I've done similar graphs for determining the angles I should mount my
solar panels at. You can do this with a protractor and your paper chart. First, we need to know your latitude? Where are you located? For the sake of example, let's say you live in north Texas at a latitude of 35degrees North.
At the spring and fall equinoxes, the position of the sun will be 35degrees lower than directly overhead, or 90 degrees - 35 degrees = 55 degrees above horizontal at noon.
At the summer solstice, the sun will be 23 degrees higher in the sky, or 90 degrees -35 degrees + 23 degrees = 78 degrees above horizontal at noon.
At the winter solstice, the sun will be 23 degrees lower in the sky, or 90 degrees -35 degrees -23 degrees = 32 degrees above horizontal at noon.
Now you can just draw three lines on your graph that all pass through the center of your structure at GROUND level, one at 78degrees, one at 55degrees, and one at 32degrees. Where they intersect the curved wall of the building will be were the sun will shine at noon. You just substitute your latitude for the one I used in the example to get YOUR values.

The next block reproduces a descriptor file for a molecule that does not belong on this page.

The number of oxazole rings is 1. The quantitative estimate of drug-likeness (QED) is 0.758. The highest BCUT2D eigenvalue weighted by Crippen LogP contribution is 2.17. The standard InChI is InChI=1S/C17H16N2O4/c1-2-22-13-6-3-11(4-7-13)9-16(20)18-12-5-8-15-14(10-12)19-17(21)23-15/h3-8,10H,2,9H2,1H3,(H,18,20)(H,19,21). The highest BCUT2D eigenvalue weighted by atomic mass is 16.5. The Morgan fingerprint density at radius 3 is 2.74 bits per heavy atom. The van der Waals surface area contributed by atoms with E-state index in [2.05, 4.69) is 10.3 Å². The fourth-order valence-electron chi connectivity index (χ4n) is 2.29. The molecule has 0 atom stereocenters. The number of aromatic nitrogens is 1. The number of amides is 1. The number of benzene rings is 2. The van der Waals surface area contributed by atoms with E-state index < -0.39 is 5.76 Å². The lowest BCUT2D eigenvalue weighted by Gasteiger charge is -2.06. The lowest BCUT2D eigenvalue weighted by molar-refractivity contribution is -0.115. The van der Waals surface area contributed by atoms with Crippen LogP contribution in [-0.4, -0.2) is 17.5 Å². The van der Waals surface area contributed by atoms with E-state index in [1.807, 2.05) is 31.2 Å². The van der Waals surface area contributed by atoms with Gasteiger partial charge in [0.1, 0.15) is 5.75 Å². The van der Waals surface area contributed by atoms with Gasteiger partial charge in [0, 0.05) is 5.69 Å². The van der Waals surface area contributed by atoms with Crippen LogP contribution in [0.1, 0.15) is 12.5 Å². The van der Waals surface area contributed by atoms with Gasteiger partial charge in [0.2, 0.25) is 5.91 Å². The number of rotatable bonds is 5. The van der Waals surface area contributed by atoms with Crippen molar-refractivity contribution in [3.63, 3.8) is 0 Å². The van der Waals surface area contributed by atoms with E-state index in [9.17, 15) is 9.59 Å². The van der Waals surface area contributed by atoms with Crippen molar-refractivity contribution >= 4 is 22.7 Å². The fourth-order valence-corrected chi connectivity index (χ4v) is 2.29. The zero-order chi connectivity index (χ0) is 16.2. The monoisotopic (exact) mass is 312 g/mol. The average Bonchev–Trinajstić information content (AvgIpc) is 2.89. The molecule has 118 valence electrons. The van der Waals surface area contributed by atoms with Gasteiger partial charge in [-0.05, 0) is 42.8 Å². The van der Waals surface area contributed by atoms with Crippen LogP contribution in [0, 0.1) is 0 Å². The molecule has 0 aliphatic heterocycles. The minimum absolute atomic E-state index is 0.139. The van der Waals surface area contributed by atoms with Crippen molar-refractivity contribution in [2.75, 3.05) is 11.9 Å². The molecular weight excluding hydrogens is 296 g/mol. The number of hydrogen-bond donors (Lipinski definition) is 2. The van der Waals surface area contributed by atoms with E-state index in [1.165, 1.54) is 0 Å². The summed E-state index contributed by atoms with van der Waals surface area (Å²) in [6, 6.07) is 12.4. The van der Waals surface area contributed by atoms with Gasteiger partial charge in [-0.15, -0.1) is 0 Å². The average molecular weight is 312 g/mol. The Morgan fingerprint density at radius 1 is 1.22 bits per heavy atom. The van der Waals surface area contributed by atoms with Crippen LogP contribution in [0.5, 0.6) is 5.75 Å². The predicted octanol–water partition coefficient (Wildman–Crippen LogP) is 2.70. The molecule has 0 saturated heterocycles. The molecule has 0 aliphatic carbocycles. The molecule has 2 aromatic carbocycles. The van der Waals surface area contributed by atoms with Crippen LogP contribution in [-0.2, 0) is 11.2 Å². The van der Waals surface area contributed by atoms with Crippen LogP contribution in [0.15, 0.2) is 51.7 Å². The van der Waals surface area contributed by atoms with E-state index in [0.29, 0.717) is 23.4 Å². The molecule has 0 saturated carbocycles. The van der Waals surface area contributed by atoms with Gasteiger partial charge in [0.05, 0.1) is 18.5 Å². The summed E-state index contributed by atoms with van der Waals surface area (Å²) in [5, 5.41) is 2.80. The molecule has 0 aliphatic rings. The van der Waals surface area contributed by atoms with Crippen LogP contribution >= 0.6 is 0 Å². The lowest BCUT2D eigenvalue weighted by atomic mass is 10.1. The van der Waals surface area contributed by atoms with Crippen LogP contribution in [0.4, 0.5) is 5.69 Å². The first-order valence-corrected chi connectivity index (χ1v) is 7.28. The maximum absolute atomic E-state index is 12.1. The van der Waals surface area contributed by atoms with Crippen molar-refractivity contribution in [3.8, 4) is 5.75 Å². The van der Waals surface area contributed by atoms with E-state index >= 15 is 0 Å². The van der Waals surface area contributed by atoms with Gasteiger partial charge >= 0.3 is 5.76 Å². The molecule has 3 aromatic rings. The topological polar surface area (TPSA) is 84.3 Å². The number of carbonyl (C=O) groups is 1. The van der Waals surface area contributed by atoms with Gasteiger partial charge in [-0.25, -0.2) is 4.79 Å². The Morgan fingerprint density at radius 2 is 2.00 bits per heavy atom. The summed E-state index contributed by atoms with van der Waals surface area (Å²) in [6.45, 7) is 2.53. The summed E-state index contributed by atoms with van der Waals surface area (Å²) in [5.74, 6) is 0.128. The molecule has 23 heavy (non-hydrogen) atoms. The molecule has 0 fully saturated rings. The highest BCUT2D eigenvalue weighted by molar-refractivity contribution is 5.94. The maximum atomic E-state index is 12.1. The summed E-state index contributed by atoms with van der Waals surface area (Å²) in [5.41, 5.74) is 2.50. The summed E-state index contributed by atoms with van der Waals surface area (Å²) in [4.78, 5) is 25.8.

Keep in mind that these numbers will be the MAXIMAL heights at noon, and for the remainder of the day the sun will be lower in the sky.
For the azimuth of the sun, assume that at the equinoxes the sun will rise and set due East, and due West respectively. At the summer solstice, the sun will rise 23degrees north of East and set 23degrees north of West. In winter, it will rise 23degrees south of East, and set 23 degrees south of West.
Good luck!